Also listening to Django Reinhardt and Stephane Grappelli
 

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Let's see, on heavy rotation...

Pine Leaf Boys - Back Home
Neil Halstead - Palindrome Hunches
Depeche Mode - Speak & Spell

And I always throw in some Vampire Weekend just for good measure.

Brian
 

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Jacques Brel is the finest lyricist of whom I am aware. His own performances are superb but Scott Walker's interpretations of Brel's compositions are sublime, spectacular and simply thrilling. :icon_smile:

Oh, and I'm currently listening to Marilyn Manson, Anti-Christ Superstar.
I've never heard Scott Walker's interpretations of Brel - sounds interesting. Walker Brothers Nite Flights is one of my most played records.

For anyone looking for some interesting new music I would highly recommend Swans new record "The Seer". Absolutely superb.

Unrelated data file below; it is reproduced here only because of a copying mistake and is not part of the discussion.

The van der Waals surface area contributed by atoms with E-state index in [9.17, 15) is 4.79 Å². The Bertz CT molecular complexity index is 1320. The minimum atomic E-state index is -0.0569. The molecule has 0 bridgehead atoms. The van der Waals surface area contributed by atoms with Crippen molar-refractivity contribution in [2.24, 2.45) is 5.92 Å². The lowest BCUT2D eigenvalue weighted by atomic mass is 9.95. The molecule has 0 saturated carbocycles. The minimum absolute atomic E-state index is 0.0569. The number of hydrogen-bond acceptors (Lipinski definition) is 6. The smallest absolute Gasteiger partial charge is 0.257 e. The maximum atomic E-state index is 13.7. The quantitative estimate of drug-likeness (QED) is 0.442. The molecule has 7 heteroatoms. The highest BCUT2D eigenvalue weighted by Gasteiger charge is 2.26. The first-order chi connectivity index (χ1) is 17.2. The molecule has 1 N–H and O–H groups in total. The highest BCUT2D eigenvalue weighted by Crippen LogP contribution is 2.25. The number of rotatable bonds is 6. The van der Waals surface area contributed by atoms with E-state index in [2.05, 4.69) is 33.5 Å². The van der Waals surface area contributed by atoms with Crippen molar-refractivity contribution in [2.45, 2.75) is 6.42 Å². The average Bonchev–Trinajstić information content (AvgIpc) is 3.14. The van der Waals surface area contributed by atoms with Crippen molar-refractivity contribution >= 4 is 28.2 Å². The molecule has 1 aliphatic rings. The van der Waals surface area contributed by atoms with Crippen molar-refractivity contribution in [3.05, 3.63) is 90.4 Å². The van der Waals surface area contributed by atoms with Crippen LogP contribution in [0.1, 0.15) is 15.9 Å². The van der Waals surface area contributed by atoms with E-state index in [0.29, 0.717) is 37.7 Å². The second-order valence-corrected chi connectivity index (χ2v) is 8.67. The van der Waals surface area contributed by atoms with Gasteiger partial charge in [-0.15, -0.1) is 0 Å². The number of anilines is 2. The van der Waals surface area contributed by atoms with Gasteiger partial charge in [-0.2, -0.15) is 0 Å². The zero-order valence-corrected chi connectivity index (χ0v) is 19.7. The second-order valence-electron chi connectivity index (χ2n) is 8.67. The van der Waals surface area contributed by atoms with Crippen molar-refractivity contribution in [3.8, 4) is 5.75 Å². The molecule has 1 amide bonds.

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I've never heard Scott Walker's interpretations of Brel - sounds interesting. Walker Brothers Nite Flights is one of my most played records.

For anyone looking for some interesting new music I would highly recommend Swans new record "The Seer". Absolutely superb.
Scott sings Jacques Brel collects all of the interpretations, one of my most played records. The sturm und drang of the track 'Amsterdam', from its languid opening bars to its frenzied venom-spitting conclusion always holds me enraptured.

Nite Flights is an extraordinary album, and especially the first four tracks which veritably sizzle.
 

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Nice. A thread I can intelligently contribute to! That said, if any of you like what I post I'll eat that $#@%^'n Harris Tweed hat I own.